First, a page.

The sweeping pre-2015 revolution at Ferrari is continuing at full speed. The latest of multiple heads to officially roll is the former Bridgestone tyre specialist Hirohide Hamashima, hot on the heel...
The sweeping pre-2015 revolution at Ferrari is continuing at full speed.
The latest of multiple heads to officially roll is the former Bridgestone tyre specialist Hirohide Hamashima, hot on the heels of Nikolas Tombazis and Pat Fry.
And Italian reports say yet another new Ferrari refugee is Neil Martin, a disciple of Briton Fry dating back to their McLaren days.
The influential Italian La Gazzetta dello Sport surmised the mood of the past weeks as "full power for James Allison", the now clear and obvious technical chief of a fabled marque struggling in the new aero and energy-recovery era.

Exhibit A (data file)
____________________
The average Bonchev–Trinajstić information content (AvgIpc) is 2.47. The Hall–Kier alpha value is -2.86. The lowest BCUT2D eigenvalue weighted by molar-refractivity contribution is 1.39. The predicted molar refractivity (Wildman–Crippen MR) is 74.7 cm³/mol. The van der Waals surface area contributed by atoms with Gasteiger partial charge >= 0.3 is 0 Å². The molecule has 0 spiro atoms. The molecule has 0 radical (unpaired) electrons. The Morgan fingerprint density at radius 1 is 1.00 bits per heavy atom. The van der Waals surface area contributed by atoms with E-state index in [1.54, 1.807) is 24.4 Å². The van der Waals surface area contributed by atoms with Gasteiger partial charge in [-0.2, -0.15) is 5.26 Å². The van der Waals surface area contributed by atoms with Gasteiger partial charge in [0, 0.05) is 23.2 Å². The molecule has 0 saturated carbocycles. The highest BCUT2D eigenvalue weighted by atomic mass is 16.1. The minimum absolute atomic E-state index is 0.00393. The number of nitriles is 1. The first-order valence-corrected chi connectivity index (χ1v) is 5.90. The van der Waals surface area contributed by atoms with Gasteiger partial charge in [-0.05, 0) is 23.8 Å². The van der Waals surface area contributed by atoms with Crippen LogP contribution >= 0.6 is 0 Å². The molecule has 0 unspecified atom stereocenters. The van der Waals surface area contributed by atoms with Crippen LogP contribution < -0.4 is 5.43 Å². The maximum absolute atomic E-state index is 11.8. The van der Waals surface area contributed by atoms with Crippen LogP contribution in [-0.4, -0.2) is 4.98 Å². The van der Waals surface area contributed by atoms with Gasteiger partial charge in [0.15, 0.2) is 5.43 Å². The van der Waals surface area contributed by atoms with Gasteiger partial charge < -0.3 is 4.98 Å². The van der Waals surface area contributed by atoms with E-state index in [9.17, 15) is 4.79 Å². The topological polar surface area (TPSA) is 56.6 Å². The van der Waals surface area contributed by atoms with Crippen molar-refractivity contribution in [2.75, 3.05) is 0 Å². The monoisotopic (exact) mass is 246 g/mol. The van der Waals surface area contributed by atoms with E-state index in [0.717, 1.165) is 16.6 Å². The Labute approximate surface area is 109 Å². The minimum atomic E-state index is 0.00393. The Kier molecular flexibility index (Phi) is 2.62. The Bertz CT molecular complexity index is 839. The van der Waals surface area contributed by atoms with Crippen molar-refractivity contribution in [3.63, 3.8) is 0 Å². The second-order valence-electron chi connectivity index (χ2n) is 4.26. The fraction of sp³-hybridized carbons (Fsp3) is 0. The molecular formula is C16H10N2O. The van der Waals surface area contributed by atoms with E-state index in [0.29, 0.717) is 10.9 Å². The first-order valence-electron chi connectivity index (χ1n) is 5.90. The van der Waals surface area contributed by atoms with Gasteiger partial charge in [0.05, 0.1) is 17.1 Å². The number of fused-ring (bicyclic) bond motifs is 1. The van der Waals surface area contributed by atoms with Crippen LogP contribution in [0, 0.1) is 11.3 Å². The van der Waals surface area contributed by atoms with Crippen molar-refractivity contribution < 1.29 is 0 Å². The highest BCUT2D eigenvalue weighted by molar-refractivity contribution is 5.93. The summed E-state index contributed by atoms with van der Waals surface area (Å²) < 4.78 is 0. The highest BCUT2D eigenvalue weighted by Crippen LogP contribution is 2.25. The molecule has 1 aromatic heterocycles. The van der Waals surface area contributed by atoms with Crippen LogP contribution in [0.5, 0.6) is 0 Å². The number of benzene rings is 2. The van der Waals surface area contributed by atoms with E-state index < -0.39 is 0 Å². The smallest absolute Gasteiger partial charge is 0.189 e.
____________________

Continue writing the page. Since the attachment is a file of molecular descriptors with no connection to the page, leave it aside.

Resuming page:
Also surviving the upheaval of the past months, weeks and days is Dirk de Beer, the aerodynamics chief.
But Spain's El Mundo Deportivo surmised that Ferrari has essentially "liquidated the (Fernando) Alonso era" as it builds a new foundation for the newly-arrived Sebastian Vettel.
"Do not fear change," new president Sergio Marchionne told Ferrari employees at a recent Christmas lunch, "be proactive and have the courage to come up with ideas."
Seasoned observers, however, marvel at the sweeping extent of the changes in red, the Roman daily Corriere dello Sport fearing Ferrari has "lost too many important heads to believe they can rely only on the survivors of the revolution".
Indeed, Germany's Sport Bild said that despite tempting offers to join the Ferrari rebirth, the likes of Bob Bell and Red Bull's chief designer Rob Marshall have both now said no.
"Marshall has signed a new long-term contract with Red Bull," the publication claimed.
Sport Bild also claims, however, that Ferrari has managed to convince a high-profile Mercedes figure to move to Maranello: new world champion Lewis Hamilton's performance engineer Jock Clear.